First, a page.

Autumn was fifteen when Clarence died of heart failure. Clarence was Mamaís second husband and Autumnís stepfather. Technically he was Jadeís stepfather as well, if the 35 year old had felt the need to claim him. Death could not have come to a more deserving fellow. It just should have come sooner. Clarence was the reason Autumn held such a low opinion and innate distrust of men - Black men in particular. Clarence was the reason why all women raising young daughters should consider very carefully before remarrying. Mama had met Clarence at the park. Sometimes things are better left where they are found.

But regardless of the man Clarence was or the stepfather he wasnít, Mama had married him and was entitled to the same sympathy and respect due any widow. Besides no one knew or would ever know of what went on in that apartment when Mama was working. Autumn vowed that. So there was Mama grieving and playing host to an apartment full of out-of-town inlaws when in struts Jade Ė latest sugar-daddy in tow. "Well I guess you wonít be able to keep Autumn in Catholic school anymore, huh? Paying all that tuition. With no help, see what you do now!" she baited Mama. "Public school is good enough for her," she hissed "It was good enough for me."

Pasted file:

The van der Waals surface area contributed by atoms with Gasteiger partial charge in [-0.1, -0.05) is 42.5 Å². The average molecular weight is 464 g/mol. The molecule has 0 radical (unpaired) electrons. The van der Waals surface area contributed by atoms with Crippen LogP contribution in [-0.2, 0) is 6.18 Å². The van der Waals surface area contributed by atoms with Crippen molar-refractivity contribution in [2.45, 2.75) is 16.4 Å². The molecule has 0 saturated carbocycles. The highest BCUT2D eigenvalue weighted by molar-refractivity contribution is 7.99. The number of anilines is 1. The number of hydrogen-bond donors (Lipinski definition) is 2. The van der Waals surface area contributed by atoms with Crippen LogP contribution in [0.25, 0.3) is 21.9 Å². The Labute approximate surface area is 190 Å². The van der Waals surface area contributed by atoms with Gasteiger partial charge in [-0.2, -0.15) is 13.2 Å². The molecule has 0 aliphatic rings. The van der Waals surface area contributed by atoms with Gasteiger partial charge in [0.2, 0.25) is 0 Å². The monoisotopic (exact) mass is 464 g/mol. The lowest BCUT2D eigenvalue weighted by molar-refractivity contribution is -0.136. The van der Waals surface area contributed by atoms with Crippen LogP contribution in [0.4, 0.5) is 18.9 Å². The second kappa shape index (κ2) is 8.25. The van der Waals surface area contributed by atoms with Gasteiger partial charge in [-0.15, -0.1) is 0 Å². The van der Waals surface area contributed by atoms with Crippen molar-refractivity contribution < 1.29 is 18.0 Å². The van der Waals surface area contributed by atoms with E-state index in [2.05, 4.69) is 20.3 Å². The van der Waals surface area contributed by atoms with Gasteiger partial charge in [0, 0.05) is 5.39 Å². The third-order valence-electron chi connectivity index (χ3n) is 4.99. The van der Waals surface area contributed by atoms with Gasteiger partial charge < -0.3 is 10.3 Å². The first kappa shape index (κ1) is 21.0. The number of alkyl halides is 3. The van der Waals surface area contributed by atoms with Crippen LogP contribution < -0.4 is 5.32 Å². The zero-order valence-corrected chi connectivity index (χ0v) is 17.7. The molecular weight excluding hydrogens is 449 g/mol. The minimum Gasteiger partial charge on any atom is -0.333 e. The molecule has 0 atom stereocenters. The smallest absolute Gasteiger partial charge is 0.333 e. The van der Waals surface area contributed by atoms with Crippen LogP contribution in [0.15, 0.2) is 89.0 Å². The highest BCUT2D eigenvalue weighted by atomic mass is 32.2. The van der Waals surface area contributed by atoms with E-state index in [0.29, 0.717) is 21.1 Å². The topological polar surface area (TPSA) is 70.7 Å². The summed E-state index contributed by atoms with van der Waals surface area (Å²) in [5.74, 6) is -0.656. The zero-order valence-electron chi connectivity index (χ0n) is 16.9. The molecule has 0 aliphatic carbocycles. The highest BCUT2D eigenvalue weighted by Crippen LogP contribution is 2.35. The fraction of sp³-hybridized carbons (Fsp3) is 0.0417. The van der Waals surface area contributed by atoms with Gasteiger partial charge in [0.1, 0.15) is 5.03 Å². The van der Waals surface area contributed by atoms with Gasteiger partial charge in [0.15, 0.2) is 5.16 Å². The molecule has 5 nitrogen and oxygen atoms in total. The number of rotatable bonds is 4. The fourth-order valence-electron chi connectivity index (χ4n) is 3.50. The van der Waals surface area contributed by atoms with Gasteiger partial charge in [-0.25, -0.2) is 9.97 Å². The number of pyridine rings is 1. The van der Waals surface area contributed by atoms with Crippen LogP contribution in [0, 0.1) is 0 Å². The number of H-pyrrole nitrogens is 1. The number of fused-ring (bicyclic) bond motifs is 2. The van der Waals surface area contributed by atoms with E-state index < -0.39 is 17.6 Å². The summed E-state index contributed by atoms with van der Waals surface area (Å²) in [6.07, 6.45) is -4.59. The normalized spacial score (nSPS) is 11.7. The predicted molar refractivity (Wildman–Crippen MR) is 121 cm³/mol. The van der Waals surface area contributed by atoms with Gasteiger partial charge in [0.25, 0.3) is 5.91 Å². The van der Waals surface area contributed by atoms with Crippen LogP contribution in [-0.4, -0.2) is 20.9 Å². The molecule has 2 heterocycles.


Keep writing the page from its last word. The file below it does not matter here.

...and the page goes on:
"As if anyone ever asked her or Clarence for a dime," thought Autumn. Yes the seeds of resentment had implanted a long time ago and would not easily be uprooted. She looked around the room. There was going to be a lot of therapy going on up in this here office, a lot of therapy!

"Doctor could you explain something to me about my sister - without betraying any confidences of course.," Autumn asked. "If I can." "What is this perception my sister has that it was our motherís fault the marriage to her father failed. Why does she blame Mama for his walking out?" "Perhaps your sister felt her father was the more supportive parent emotionally."

Autumn never understood all the commotion surrounding the antics of